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Monday, September 21, 2009

"Children of Eden" a review

I took my little neighbor, Anna, to see the musical "Children of Eden" for her birthday. With music and lyrics by Stephen Schwartz and the story by John Caird, the musical was “freely based” on the creation, the fall of man and the flood in Genesis. The show itself was a nicely directed and choreographed ensemble production by the Fox Valley Youth Theatre. However, I soon began to feel the story and message of the musical were extremely negative. After the glory of creation, God was portrayed as an arbitrary earthly father. And, can you imagine a Noah story with no rainbow?

Two messages disturbed me. First, the musical conveyed the message that creativity belonged only to God and not to curious humans. That seemed to be a major theme and was repeated again and again.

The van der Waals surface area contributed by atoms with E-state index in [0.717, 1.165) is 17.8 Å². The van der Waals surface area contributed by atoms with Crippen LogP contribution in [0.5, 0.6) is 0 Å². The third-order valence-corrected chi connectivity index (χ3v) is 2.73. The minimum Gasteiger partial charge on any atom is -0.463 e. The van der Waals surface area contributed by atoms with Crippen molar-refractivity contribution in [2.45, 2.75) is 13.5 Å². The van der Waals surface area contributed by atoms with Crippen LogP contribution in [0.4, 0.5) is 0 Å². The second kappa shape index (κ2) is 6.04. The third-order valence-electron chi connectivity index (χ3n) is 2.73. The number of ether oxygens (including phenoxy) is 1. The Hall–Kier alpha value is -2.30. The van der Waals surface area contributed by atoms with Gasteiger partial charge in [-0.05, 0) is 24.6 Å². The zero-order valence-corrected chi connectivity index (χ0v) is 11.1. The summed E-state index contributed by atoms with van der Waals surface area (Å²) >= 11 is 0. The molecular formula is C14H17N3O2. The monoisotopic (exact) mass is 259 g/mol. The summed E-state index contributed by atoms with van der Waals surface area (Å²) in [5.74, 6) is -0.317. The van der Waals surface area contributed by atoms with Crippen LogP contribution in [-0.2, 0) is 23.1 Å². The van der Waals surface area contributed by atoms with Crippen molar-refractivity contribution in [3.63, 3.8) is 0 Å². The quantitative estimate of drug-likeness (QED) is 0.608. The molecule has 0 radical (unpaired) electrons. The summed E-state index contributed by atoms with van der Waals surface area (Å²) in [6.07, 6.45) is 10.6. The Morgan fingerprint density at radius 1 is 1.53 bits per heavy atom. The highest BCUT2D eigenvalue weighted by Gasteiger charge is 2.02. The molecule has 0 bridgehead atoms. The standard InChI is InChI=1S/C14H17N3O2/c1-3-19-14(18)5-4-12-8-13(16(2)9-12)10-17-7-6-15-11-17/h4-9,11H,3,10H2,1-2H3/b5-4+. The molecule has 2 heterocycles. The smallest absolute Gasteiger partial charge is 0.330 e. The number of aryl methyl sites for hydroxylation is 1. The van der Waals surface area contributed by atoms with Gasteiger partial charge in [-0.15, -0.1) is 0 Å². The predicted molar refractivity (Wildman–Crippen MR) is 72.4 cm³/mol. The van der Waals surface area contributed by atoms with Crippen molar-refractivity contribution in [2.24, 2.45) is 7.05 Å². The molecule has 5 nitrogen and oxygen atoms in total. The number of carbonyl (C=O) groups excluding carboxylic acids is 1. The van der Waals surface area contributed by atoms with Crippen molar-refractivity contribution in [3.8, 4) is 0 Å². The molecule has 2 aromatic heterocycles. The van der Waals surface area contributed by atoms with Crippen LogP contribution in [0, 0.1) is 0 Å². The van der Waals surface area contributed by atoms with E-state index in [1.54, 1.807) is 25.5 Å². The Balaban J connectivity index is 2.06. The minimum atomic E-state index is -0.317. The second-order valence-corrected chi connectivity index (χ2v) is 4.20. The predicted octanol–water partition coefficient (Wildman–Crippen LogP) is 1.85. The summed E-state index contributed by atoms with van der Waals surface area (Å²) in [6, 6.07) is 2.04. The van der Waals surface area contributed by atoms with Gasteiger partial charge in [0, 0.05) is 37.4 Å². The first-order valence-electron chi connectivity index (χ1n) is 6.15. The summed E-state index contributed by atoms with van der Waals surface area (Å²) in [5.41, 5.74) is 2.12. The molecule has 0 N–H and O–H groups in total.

A second message of the musical was that God was a racist – unbiblically portraying God as prejudiced against the children of Cain.

The musical’s final message was that we should love each other. Ironic, since the musical showed human failure to keep every promise made, especially loving your family.

The only thing I could say to Anna at the end of the musical was “thank God for Jesus.”

Friday, September 18, 2009

Lovely Summer at Last

September can be a lovely month. And, this has been one – perfect temperatures, very little rain and lots of sun. No other place on earth seems as lovely as our backyard with its geraniums and petunias and sedum and astors. Even the cucumber vine is pretty with its bright yellow flowers and silly looking fruit. And, I would still like to get to Iowa to eat the grapes and apples that are ready, now.

The mood of the country seems to be more upbeat, too. And, the economic news is improving. The Jewish new year is celebrated tonight and for the next two days. It is a fitting time for a new year. This is a great time for a new start.